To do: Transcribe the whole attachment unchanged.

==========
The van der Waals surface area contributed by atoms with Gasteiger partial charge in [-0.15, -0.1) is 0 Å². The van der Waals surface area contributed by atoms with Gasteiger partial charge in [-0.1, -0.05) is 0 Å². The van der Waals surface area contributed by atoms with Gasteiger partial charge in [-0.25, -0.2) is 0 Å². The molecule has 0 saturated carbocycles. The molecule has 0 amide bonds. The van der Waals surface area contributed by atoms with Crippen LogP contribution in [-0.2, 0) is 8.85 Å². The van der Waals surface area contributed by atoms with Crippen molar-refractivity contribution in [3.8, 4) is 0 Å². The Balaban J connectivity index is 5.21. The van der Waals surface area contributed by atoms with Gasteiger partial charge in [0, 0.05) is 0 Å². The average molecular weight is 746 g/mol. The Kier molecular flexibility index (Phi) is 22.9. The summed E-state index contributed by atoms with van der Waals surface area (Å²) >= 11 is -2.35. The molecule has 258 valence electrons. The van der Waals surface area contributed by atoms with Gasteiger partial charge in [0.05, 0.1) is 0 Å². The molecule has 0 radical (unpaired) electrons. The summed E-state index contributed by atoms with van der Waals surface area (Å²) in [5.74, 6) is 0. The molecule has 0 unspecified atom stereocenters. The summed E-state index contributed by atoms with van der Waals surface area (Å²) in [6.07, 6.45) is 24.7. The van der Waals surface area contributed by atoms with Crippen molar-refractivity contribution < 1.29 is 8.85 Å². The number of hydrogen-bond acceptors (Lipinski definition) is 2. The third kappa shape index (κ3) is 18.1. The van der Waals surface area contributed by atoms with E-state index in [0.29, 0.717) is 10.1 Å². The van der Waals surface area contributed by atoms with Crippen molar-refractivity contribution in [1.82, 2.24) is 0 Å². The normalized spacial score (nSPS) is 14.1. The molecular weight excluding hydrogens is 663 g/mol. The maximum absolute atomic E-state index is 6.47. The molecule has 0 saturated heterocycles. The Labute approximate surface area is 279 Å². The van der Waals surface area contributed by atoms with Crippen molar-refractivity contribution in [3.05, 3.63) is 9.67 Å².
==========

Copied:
The van der Waals surface area contributed by atoms with Gasteiger partial charge in [-0.15, -0.1) is 0 Å². The van der Waals surface area contributed by atoms with Gasteiger partial charge in [-0.1, -0.05) is 0 Å². The van der Waals surface area contributed by atoms with Gasteiger partial charge in [-0.25, -0.2) is 0 Å². The molecule has 0 saturated carbocycles. The molecule has 0 amide bonds. The van der Waals surface area contributed by atoms with Crippen LogP contribution in [-0.2, 0) is 8.85 Å². The van der Waals surface area contributed by atoms with Crippen molar-refractivity contribution in [3.8, 4) is 0 Å². The Balaban J connectivity index is 5.21. The van der Waals surface area contributed by atoms with Gasteiger partial charge in [0, 0.05) is 0 Å². The average molecular weight is 746 g/mol. The Kier molecular flexibility index (Phi) is 22.9. The summed E-state index contributed by atoms with van der Waals surface area (Å²) >= 11 is -2.35. The molecule has 258 valence electrons. The van der Waals surface area contributed by atoms with Gasteiger partial charge in [0.05, 0.1) is 0 Å². The molecule has 0 radical (unpaired) electrons. The summed E-state index contributed by atoms with van der Waals surface area (Å²) in [5.74, 6) is 0. The molecule has 0 unspecified atom stereocenters. The summed E-state index contributed by atoms with van der Waals surface area (Å²) in [6.07, 6.45) is 24.7. The van der Waals surface area contributed by atoms with Crippen molar-refractivity contribution < 1.29 is 8.85 Å². The number of hydrogen-bond acceptors (Lipinski definition) is 2. The third kappa shape index (κ3) is 18.1. The van der Waals surface area contributed by atoms with E-state index in [0.29, 0.717) is 10.1 Å². The van der Waals surface area contributed by atoms with Crippen molar-refractivity contribution in [1.82, 2.24) is 0 Å². The normalized spacial score (nSPS) is 14.1. The molecular weight excluding hydrogens is 663 g/mol. The maximum absolute atomic E-state index is 6.47. The molecule has 0 saturated heterocycles. The Labute approximate surface area is 279 Å². The van der Waals surface area contributed by atoms with Crippen molar-refractivity contribution in [3.05, 3.63) is 9.67 Å².